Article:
My second comment:
In this sense, MDD could contribute in MDM and BPM alignment.
Indeed, I fully agree with you that the real challenge is on alignment and synchronization. I think that MDD can help also on this, to some extent, thanks to the its “models and relations” paradigm.
I bring this in as an integrated design alternative to the siloed worlds you mention. Obviously this is not always possible, but it’s definitely the one I would embrace when starting new projects (if instead you already have the siloes as a starting point, a longer discussion is needed on how and if MDD can be applied).
And then, I was trying to push the things a little bit further by saying that besides models for MDM and BPM, one could think to other aspects of the real world to address, and generalize the approach.
Maybe a grand vision, not for tomorrow, but something worth imagining.
We actually had some successful experiences on this, both at research and large-scale industrial level, by working on projects that integrated BP models, complex Data management models, user and role models, and user interaction models. Some slides about this are online on Slideshare (http://www.slideshare.net/mbrambil) and we are going to publish the experience in the upcoming book edited by Michael Rosemann and Michael zur Muehlen following up the industrial session of the BPM 2010 conference in Hoboken, NJ. I’ll keep you posted on this if you want.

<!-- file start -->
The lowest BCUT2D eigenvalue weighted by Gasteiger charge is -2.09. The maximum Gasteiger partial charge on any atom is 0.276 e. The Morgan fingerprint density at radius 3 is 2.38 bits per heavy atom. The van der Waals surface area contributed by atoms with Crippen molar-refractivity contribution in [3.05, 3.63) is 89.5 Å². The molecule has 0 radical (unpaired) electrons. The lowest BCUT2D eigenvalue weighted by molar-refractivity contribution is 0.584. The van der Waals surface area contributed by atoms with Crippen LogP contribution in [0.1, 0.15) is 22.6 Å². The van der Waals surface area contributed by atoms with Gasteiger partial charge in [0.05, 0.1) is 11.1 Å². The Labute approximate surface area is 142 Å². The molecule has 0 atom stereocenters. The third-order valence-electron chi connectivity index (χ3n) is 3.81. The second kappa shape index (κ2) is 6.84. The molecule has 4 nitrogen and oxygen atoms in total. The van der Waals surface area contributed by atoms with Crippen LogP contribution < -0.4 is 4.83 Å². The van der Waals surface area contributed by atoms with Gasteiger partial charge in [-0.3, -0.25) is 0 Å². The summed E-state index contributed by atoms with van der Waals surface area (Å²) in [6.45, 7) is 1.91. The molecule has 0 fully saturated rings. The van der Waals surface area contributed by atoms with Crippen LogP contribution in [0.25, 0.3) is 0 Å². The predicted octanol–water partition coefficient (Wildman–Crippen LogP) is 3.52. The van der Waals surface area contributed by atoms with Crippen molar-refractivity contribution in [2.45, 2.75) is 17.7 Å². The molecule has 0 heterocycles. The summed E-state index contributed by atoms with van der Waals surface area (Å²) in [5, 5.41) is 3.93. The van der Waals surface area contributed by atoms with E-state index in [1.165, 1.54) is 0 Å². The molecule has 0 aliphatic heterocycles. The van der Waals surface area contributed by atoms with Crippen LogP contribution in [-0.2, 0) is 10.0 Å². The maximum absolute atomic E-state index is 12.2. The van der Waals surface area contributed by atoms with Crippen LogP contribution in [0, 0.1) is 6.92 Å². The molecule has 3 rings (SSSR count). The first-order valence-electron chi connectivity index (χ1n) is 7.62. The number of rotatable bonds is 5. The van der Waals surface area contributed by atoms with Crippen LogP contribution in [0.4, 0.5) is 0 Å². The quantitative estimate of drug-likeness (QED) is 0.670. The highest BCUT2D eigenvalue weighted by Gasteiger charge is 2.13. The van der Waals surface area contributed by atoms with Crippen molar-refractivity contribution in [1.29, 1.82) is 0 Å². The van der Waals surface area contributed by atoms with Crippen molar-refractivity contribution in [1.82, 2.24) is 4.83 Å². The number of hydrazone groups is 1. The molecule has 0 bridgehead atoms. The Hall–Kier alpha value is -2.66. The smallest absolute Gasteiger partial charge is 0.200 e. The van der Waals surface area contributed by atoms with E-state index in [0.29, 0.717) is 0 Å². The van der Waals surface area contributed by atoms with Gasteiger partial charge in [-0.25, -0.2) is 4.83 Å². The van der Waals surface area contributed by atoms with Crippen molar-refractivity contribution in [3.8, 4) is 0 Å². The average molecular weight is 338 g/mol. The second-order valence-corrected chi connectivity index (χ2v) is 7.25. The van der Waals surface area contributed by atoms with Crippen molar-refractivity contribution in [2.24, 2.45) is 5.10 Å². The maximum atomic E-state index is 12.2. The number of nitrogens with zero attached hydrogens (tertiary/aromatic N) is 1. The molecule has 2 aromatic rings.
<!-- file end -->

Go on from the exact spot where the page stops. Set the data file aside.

Starting from various sources and disciplines, I have built up a pictorial representation of BPM history in the last 30 years. I know, it’s shallow and incomplete, but I think it makes some good points.
Just one comment on the last step: model driven development seems to be recognized as a good practice in the BPM industry by now. Next waves? MDM (Master data management) integration maybe…
Obviously, comments are welcome!